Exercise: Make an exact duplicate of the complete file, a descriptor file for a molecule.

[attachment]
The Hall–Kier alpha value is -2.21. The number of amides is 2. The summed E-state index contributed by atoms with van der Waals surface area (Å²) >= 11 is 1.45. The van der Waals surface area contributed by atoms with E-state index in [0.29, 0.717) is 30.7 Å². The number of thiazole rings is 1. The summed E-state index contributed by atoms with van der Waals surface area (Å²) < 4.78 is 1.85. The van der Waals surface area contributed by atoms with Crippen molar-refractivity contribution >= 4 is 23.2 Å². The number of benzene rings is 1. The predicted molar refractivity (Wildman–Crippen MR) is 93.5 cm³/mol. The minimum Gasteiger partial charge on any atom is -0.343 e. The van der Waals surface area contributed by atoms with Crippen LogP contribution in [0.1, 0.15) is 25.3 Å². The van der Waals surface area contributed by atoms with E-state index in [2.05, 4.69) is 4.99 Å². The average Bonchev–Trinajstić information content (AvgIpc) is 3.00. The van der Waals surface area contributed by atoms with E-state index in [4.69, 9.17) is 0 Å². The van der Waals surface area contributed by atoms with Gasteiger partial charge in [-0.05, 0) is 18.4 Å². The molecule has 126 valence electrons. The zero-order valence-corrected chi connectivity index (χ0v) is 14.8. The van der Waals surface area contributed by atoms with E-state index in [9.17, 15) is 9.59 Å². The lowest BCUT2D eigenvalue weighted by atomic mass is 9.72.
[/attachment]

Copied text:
The Hall–Kier alpha value is -2.21. The number of amides is 2. The summed E-state index contributed by atoms with van der Waals surface area (Å²) >= 11 is 1.45. The van der Waals surface area contributed by atoms with E-state index in [0.29, 0.717) is 30.7 Å². The number of thiazole rings is 1. The summed E-state index contributed by atoms with van der Waals surface area (Å²) < 4.78 is 1.85. The van der Waals surface area contributed by atoms with Crippen molar-refractivity contribution >= 4 is 23.2 Å². The number of benzene rings is 1. The predicted molar refractivity (Wildman–Crippen MR) is 93.5 cm³/mol. The minimum Gasteiger partial charge on any atom is -0.343 e. The van der Waals surface area contributed by atoms with Crippen LogP contribution in [0.1, 0.15) is 25.3 Å². The van der Waals surface area contributed by atoms with E-state index in [2.05, 4.69) is 4.99 Å². The average Bonchev–Trinajstić information content (AvgIpc) is 3.00. The van der Waals surface area contributed by atoms with E-state index in [4.69, 9.17) is 0 Å². The van der Waals surface area contributed by atoms with Gasteiger partial charge in [-0.05, 0) is 18.4 Å². The molecule has 126 valence electrons. The zero-order valence-corrected chi connectivity index (χ0v) is 14.8. The van der Waals surface area contributed by atoms with E-state index in [9.17, 15) is 9.59 Å². The lowest BCUT2D eigenvalue weighted by atomic mass is 9.72.